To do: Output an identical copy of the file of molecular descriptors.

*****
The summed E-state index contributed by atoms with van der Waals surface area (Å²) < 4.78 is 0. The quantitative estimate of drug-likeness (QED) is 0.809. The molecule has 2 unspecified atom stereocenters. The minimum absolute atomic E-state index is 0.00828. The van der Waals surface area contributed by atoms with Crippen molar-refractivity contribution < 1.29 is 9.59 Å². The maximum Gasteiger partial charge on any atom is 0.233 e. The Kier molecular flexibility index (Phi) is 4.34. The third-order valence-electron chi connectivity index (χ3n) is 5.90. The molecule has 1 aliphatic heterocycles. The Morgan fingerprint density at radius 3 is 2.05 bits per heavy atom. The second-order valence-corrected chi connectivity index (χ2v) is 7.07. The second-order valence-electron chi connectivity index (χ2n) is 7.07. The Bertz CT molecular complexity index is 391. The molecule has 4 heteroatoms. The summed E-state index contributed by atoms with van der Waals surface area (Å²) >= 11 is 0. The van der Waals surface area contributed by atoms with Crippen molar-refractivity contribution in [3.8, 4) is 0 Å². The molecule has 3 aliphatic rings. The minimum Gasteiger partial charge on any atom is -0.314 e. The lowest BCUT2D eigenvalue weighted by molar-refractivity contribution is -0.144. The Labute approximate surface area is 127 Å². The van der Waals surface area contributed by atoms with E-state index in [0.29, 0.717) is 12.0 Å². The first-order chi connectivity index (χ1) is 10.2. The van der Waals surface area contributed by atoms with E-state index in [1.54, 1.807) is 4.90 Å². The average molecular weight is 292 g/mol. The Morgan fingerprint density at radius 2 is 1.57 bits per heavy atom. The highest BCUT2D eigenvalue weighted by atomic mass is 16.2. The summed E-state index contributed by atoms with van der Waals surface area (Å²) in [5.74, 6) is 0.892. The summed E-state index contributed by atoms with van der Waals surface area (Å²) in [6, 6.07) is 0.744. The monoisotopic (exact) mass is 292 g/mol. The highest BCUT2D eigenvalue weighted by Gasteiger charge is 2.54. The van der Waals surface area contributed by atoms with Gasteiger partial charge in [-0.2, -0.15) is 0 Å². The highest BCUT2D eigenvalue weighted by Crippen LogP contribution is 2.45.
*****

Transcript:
The summed E-state index contributed by atoms with van der Waals surface area (Å²) < 4.78 is 0. The quantitative estimate of drug-likeness (QED) is 0.809. The molecule has 2 unspecified atom stereocenters. The minimum absolute atomic E-state index is 0.00828. The van der Waals surface area contributed by atoms with Crippen molar-refractivity contribution < 1.29 is 9.59 Å². The maximum Gasteiger partial charge on any atom is 0.233 e. The Kier molecular flexibility index (Phi) is 4.34. The third-order valence-electron chi connectivity index (χ3n) is 5.90. The molecule has 1 aliphatic heterocycles. The Morgan fingerprint density at radius 3 is 2.05 bits per heavy atom. The second-order valence-corrected chi connectivity index (χ2v) is 7.07. The second-order valence-electron chi connectivity index (χ2n) is 7.07. The Bertz CT molecular complexity index is 391. The molecule has 4 heteroatoms. The summed E-state index contributed by atoms with van der Waals surface area (Å²) >= 11 is 0. The van der Waals surface area contributed by atoms with Crippen molar-refractivity contribution in [3.8, 4) is 0 Å². The molecule has 3 aliphatic rings. The minimum Gasteiger partial charge on any atom is -0.314 e. The lowest BCUT2D eigenvalue weighted by molar-refractivity contribution is -0.144. The Labute approximate surface area is 127 Å². The van der Waals surface area contributed by atoms with E-state index in [0.29, 0.717) is 12.0 Å². The first-order chi connectivity index (χ1) is 10.2. The van der Waals surface area contributed by atoms with E-state index in [1.54, 1.807) is 4.90 Å². The average molecular weight is 292 g/mol. The Morgan fingerprint density at radius 2 is 1.57 bits per heavy atom. The highest BCUT2D eigenvalue weighted by atomic mass is 16.2. The summed E-state index contributed by atoms with van der Waals surface area (Å²) in [5.74, 6) is 0.892. The summed E-state index contributed by atoms with van der Waals surface area (Å²) in [6, 6.07) is 0.744. The monoisotopic (exact) mass is 292 g/mol. The highest BCUT2D eigenvalue weighted by Gasteiger charge is 2.54. The van der Waals surface area contributed by atoms with Gasteiger partial charge in [-0.2, -0.15) is 0 Å². The highest BCUT2D eigenvalue weighted by Crippen LogP contribution is 2.45.